PISCATAWAY — It’s hard to evaluate J.J. McCarthy.
Sometimes, the sophomore quarterback is missing on deep passes, a recurring issue that’s been a point of criticism all year. Saturday, he missed sophomore receiver Andrel Anthony in this exact way once again.
Other times, he’s zipping in lasers on a rope so frozen it would shatter if someone touched it — proven by his dart into senior receiver Cornelius Johnson for a touchdown at the end of the third quarter, making the score 42-17 en route to the No. 5 Michigan football team’s 52-17 rout over Rutgers.
Similarly, he’ll run and pick up massive yards on key plays, only to follow it up by not sliding or stepping out of bounds, just to get rocked and put his health in jeopardy.
He’s two sides of the same coin, but the Wolverines just keep seeing heads.
“I was looking up after the game and (it) was like he threw for 151 yards, (but it) felt like 300 to me because of the plays he was making,” Michigan coach Jim Harbaigh said. “(He was) standing in there making some incredible throws and touchdown throws.”
Some of McCarthy’s throws were objectively great, the one to Johnson included. But McCarthy was far from perfect, going 13-for-27 on passes, sometimes choosing the wrong read and at times putting his receivers in jeopardy by forcing the ball into dangerous coverages.
When McCarthy’s team comes away with a 35-point victory and 433 yards of offense, though, it’s easy to focus on the upsides and downplay the stumbles.
So the Wolverines continued to do so.
“J.J. McCarthy, he just does not get rattled at all,” Harbaugh said. “But he was getting hit and missing the deep ball by a couple inches. And we’re hitting those in practice. And we’re really close in the games. And soon we’ll be hitting ‘em in the games.”
Wednesday, in Schembechler Hall, co-offensive coordinator and quarterbacks coach Matt Weiss struck a similar tune in McCarthy’s defense.
“When we’re at practice, we have obviously a larger sample because there are 100 plays a day, and those (deep) passes are getting completed,” Weiss said. “It’s just a matter of time before that shows up in the game. And yeah, certainly we could push the ball down the field more. But like I said, we’ve been very efficient. ”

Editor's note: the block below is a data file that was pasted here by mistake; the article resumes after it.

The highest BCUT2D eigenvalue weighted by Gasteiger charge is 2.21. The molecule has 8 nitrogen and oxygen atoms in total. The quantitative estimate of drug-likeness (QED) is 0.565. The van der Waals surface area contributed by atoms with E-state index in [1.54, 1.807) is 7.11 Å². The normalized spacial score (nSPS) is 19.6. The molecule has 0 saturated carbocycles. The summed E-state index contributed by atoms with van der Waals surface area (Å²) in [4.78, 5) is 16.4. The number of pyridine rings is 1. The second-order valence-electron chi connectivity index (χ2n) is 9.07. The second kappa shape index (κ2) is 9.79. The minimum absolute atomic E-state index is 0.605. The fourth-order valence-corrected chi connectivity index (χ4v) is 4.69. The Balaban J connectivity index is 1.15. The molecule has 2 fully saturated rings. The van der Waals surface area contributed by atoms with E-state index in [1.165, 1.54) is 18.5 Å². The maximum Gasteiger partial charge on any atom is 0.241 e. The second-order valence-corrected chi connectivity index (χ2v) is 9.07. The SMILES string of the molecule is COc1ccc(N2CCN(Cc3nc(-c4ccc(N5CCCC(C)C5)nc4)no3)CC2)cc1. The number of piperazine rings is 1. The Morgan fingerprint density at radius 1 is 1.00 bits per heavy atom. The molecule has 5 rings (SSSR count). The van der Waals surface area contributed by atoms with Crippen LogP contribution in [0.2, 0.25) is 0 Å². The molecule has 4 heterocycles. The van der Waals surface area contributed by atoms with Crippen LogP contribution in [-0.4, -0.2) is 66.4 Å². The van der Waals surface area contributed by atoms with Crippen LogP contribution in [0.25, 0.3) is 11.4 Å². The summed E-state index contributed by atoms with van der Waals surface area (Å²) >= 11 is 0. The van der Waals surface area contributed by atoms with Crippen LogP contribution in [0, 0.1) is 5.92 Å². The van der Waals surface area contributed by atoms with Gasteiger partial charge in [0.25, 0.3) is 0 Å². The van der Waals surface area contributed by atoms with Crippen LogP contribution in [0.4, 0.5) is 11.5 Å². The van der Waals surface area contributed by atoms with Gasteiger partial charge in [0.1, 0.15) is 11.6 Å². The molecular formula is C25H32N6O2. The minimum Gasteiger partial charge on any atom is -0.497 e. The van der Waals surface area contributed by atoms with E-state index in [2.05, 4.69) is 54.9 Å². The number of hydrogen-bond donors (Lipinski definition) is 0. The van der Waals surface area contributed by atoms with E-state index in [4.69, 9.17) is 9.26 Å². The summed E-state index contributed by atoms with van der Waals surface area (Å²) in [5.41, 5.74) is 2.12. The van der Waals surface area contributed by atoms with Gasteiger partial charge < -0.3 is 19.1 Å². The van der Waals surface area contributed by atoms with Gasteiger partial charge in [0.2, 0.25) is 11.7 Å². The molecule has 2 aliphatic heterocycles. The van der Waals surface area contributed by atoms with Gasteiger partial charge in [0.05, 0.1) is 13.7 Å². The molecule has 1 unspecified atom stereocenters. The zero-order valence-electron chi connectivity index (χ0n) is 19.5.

It still didn’t show up Saturday.
Now, that’s not to say McCarthy isn’t a good quarterback. He certainly has the talent to give most starters in college football a run for their money. Saturday, though, it wasn’t his physical attributes that most impressed, it was his mental.
“He was getting hit, too, standing in there with a lot of courage,” Harbaugh said. “I watch him series by series, the kid is like Björn Borg out there — ice man. Not exactly like Björn Borg, you don’t have to be. He’s got a lot of emotion, but there’s a real quality about him that doesn’t matter if he’s at home, doesn’t matter if he’s on the road, doesn’t matter if they’re cheering his name, doesn’t matter if they’re booing him, hitting him, ahead, behind — that “it” factor is there with J.J. McCarthy.”
While McCarthy might not have the flowing locks to completely pull off Borg’s look, Harbaugh didn’t misspeak about the striking resemblance in demeanor. Hit after hit — whether McCarthy beckoned it on a QB scramble, it was a roughing the passer penalty or a clean hit in the pocket — he got up, shook it off and went to the next play.
It gave the Wolverines the opportunity to bury the Scarlet Knights, not slowing Michigan’s lurching offensive machine down in the second half. And it’s what every team needs in its quarterback — poise.
McCarthy won’t hit every throw, and he’s sure to dazzle at least once per game. It makes him tough to figure out. Harbaugh will tell you he has an “it” factor, while others might tell you he’s inaccurate. But what either side says doesn’t matter
Because Saturday, and in every game so far this season, McCarthy stayed calm and did enough to win.